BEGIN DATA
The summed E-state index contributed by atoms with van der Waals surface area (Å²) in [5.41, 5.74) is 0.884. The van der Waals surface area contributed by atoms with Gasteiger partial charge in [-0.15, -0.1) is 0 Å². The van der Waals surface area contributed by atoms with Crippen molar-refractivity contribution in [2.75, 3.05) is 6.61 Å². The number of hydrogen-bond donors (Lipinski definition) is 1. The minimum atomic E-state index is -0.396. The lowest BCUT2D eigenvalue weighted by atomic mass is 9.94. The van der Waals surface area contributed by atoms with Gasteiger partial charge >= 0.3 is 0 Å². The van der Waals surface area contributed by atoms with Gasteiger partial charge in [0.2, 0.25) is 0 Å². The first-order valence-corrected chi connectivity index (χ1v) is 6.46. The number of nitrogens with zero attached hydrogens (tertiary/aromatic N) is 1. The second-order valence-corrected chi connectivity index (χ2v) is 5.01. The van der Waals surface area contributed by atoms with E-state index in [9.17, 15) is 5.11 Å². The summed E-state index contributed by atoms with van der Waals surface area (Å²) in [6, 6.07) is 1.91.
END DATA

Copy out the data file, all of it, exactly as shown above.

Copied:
The summed E-state index contributed by atoms with van der Waals surface area (Å²) in [5.41, 5.74) is 0.884. The van der Waals surface area contributed by atoms with Gasteiger partial charge in [-0.15, -0.1) is 0 Å². The van der Waals surface area contributed by atoms with Crippen molar-refractivity contribution in [2.75, 3.05) is 6.61 Å². The number of hydrogen-bond donors (Lipinski definition) is 1. The minimum atomic E-state index is -0.396. The lowest BCUT2D eigenvalue weighted by atomic mass is 9.94. The van der Waals surface area contributed by atoms with Gasteiger partial charge >= 0.3 is 0 Å². The van der Waals surface area contributed by atoms with Gasteiger partial charge in [0.2, 0.25) is 0 Å². The first-order valence-corrected chi connectivity index (χ1v) is 6.46. The number of nitrogens with zero attached hydrogens (tertiary/aromatic N) is 1. The second-order valence-corrected chi connectivity index (χ2v) is 5.01. The van der Waals surface area contributed by atoms with E-state index in [9.17, 15) is 5.11 Å². The summed E-state index contributed by atoms with van der Waals surface area (Å²) in [6, 6.07) is 1.91.